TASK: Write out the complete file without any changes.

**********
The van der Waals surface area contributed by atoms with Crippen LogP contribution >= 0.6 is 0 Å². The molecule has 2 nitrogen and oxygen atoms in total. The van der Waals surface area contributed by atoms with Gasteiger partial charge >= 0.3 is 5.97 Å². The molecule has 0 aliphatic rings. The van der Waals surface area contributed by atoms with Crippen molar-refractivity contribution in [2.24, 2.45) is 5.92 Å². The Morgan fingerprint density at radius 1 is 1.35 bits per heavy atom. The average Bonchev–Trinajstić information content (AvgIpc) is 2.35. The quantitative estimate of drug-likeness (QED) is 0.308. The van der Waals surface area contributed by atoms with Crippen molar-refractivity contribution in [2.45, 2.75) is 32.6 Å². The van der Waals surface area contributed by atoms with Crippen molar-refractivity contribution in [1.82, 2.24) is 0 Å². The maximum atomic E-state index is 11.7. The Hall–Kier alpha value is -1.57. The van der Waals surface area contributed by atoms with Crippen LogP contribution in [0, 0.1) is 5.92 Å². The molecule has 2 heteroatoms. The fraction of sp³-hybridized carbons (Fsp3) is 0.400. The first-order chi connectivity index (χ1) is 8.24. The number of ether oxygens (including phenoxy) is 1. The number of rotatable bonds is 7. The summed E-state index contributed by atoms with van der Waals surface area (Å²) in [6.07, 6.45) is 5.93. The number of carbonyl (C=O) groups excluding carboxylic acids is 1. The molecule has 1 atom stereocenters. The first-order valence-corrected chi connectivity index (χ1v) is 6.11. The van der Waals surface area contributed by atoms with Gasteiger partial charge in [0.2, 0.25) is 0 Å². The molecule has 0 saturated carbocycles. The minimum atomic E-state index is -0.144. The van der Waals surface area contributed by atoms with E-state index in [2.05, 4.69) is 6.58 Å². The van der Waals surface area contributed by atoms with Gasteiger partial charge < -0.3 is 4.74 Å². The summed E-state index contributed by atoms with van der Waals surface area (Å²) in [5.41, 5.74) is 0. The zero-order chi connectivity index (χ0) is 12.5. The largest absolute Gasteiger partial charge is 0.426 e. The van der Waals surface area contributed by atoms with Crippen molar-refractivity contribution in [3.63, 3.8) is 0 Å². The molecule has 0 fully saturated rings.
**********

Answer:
The van der Waals surface area contributed by atoms with Crippen LogP contribution >= 0.6 is 0 Å². The molecule has 2 nitrogen and oxygen atoms in total. The van der Waals surface area contributed by atoms with Gasteiger partial charge >= 0.3 is 5.97 Å². The molecule has 0 aliphatic rings. The van der Waals surface area contributed by atoms with Crippen molar-refractivity contribution in [2.24, 2.45) is 5.92 Å². The Morgan fingerprint density at radius 1 is 1.35 bits per heavy atom. The average Bonchev–Trinajstić information content (AvgIpc) is 2.35. The quantitative estimate of drug-likeness (QED) is 0.308. The van der Waals surface area contributed by atoms with Crippen molar-refractivity contribution in [2.45, 2.75) is 32.6 Å². The van der Waals surface area contributed by atoms with Crippen molar-refractivity contribution in [1.82, 2.24) is 0 Å². The maximum atomic E-state index is 11.7. The Hall–Kier alpha value is -1.57. The van der Waals surface area contributed by atoms with Crippen LogP contribution in [0, 0.1) is 5.92 Å². The molecule has 2 heteroatoms. The fraction of sp³-hybridized carbons (Fsp3) is 0.400. The first-order chi connectivity index (χ1) is 8.24. The number of ether oxygens (including phenoxy) is 1. The number of rotatable bonds is 7. The summed E-state index contributed by atoms with van der Waals surface area (Å²) in [6.07, 6.45) is 5.93. The number of carbonyl (C=O) groups excluding carboxylic acids is 1. The molecule has 1 atom stereocenters. The first-order valence-corrected chi connectivity index (χ1v) is 6.11. The van der Waals surface area contributed by atoms with Gasteiger partial charge in [0.2, 0.25) is 0 Å². The molecule has 0 saturated carbocycles. The minimum atomic E-state index is -0.144. The van der Waals surface area contributed by atoms with E-state index in [2.05, 4.69) is 6.58 Å². The van der Waals surface area contributed by atoms with Gasteiger partial charge < -0.3 is 4.74 Å². The summed E-state index contributed by atoms with van der Waals surface area (Å²) in [5.41, 5.74) is 0. The zero-order chi connectivity index (χ0) is 12.5. The largest absolute Gasteiger partial charge is 0.426 e. The van der Waals surface area contributed by atoms with Crippen molar-refractivity contribution in [3.63, 3.8) is 0 Å². The molecule has 0 fully saturated rings.